STRASBOURG (Reuters) - European Commission President Jean-Claude Juncker detailed a plan to tackle the EU migrant crisis in an annual State of the Union address to the European Parliament in Strasbourg on Wednesday.
Here are elements of what the EU executive president wants the EU countries to agree on. An emergency meeting of interior ministers is scheduled for Monday to discuss the new proposals.
Juncker proposed relocating a total of 160,000 asylum seekers from Greece (66,400) Hungary (54,000) and Italy (39,600) to other EU countries over two years. The hosting states would receive 6,000 euros per person, while Greece, Hungary and Italy will be paid 500 euros for each migrant relocated to cover transport costs. The total cost of the operation for the EU budget is estimated at 780 million euros ($869.4 million). Aside from the UK, Ireland and Denmark, EU states would be obliged to participate to the scheme and take in quotas of asylum seekers, with Germany and France receiving the highest numbers. States have the possibility to get a one-year exemption "for justified and objective reasons", but in exchange will have to offer a financial compensation of up to 0.002 percent of their gross domestic product. On top of these emergency measures, Juncker also proposed a permanent mechanism of relocation, modifying the Dublin system by which claims are handled by the first EU state reached by asylum seekers. Countries facing an emergency in the future will be able to share the arriving asylum seekers with other EU states. The Commission will establish when an emergency arises on the basis of several criteria, including the increase in the number of asylum applicants and the illegal border crossings over a period of six months.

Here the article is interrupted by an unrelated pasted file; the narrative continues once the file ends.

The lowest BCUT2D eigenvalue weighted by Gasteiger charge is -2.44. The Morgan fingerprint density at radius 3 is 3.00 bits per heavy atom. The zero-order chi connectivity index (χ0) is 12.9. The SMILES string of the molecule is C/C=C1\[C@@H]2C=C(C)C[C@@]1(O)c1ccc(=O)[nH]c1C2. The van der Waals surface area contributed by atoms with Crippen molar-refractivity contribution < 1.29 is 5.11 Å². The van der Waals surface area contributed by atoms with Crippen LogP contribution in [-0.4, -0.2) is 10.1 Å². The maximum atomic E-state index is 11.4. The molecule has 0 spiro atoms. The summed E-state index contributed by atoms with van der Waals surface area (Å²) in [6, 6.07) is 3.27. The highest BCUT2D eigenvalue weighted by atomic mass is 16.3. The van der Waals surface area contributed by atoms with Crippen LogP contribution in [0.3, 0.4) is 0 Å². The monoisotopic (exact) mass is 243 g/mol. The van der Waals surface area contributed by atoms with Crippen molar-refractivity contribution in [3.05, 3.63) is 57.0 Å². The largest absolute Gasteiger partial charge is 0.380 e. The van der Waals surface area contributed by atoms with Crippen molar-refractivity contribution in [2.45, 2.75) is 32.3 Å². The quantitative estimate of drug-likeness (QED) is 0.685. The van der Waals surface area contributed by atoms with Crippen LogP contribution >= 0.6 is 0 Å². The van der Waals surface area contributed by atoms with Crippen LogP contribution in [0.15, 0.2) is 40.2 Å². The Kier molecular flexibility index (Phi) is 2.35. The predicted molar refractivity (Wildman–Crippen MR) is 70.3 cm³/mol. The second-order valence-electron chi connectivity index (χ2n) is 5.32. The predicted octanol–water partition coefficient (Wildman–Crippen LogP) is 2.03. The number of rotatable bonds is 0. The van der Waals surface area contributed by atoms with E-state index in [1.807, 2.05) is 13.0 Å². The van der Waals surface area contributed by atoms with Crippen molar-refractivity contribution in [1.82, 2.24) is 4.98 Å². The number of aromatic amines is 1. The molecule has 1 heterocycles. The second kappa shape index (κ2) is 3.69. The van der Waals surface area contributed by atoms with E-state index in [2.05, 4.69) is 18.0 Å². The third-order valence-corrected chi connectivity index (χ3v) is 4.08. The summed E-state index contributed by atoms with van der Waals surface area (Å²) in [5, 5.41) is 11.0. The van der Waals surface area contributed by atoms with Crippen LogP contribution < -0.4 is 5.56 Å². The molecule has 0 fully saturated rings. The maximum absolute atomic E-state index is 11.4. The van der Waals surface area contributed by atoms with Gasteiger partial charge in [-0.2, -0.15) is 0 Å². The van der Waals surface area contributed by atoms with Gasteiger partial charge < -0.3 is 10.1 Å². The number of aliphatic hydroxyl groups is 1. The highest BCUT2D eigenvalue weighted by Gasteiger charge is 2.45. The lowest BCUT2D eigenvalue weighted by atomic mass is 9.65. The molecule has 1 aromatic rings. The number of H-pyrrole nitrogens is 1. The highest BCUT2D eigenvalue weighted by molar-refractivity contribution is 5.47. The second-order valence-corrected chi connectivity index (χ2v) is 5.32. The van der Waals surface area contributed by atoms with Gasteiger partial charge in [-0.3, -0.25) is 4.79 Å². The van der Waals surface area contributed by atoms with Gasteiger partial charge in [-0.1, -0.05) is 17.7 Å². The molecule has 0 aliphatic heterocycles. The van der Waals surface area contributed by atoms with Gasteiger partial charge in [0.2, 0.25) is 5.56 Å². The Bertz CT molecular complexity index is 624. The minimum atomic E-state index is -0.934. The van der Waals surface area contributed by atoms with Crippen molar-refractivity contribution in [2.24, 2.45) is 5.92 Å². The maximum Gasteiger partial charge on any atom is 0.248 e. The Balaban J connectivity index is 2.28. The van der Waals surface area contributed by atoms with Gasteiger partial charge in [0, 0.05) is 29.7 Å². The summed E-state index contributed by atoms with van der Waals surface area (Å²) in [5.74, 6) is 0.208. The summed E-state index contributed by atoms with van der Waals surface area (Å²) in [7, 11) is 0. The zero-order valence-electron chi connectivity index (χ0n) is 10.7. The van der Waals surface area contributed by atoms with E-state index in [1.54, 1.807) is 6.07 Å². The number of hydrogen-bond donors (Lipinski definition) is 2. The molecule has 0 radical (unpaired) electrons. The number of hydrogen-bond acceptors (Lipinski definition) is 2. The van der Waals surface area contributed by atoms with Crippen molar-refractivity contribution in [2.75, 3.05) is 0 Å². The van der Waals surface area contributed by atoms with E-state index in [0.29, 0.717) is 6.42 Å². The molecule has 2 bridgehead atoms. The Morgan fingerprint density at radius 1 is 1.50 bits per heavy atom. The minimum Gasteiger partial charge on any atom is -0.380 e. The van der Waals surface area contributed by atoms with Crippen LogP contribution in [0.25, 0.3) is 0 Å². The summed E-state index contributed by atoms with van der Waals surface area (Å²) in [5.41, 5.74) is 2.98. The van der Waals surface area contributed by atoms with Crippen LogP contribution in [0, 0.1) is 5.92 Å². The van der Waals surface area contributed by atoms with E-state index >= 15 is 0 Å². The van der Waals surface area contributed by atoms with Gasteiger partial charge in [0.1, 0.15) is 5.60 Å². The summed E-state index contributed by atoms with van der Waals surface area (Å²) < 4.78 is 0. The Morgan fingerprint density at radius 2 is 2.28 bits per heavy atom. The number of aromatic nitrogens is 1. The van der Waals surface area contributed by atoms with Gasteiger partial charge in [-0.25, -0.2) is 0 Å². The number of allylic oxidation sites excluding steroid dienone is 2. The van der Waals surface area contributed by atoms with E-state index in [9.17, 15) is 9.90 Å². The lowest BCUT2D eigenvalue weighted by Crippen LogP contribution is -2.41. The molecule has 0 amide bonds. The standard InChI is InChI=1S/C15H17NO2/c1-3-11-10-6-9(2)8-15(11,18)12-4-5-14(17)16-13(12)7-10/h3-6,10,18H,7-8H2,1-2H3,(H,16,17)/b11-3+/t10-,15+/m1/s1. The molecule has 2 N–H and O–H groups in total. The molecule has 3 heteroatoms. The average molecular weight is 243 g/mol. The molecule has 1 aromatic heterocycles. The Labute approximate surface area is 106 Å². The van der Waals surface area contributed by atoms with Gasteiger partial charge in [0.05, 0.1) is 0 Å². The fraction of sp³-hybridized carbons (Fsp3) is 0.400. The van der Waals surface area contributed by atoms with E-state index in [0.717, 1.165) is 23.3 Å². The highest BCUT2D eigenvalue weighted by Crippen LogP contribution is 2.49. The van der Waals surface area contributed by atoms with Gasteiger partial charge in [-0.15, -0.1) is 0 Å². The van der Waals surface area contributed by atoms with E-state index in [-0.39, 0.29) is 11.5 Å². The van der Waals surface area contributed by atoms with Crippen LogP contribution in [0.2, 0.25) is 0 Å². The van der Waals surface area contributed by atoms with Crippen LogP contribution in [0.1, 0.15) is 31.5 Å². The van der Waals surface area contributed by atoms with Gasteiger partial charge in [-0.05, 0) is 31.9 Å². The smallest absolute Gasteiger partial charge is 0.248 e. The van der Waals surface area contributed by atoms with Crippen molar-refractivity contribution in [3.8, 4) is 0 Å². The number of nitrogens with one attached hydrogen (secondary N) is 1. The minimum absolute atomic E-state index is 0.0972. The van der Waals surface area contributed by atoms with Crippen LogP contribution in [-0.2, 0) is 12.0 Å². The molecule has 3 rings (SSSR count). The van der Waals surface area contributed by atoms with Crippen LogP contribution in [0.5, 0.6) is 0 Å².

EU countries involved in the relocation plan will have to set up reception centers, known as hotspots, to identify and fingerprint migrants to make sure that they do not claim asylum in other EU countries. EU staff will work in the hotspots to streamline the procedures. Italy and Greece have agreed to set up hotspots, while Hungary has so far opposed the idea.
Juncker proposed a list of safe countries whose citizens are more likely to be returned swiftly to their home country if they claim asylum in the EU. Albania, Bosnia-Herzegovina, Kosovo, the former Yugoslav Republic of Macedonia, Montenegro, Serbia and Turkey are included in the first list. Around 17 percent of the total number of applications lodged in the EU come from citizens of these seven countries. In addition, Juncker proposed an action plan to speed up deportations of other migrants who are not entitled to claim asylum in the EU. The plan includes stepping up voluntary returns, signing readmission agreements with African and Asian countries and strengthening the role of the EU border control agency Frontex which should be equipped with "rapid return intervention teams" to deport irregular migrants.
Frontex will also be enhanced to become "a fully operational European border and coast guard system," Juncker told the European Parliament. He said that the Commission would propose "ambitious steps" towards a European Border and Coast Guard service before the end of the year.
To address the root causes of irregular migration, Juncker proposed setting up an emergency trust fund for Africa which will be funded with 1.8 billion euros from the EU budget and other spontaneous national contributions. The fund is aimed at giving economic support and improving migration management capacities of Sub-Saharan countries, Eastern and Northern African states. The target is to have a full agreement on the establishment of the fund at the EU-African Union summit in Malta on November 11-12. Juncker also wants the European Union to increase its diplomatic efforts to solve the Syrian and Libyan crises.
(Reporting by Francesco Guarascio; editing by Philip Blenkinsop)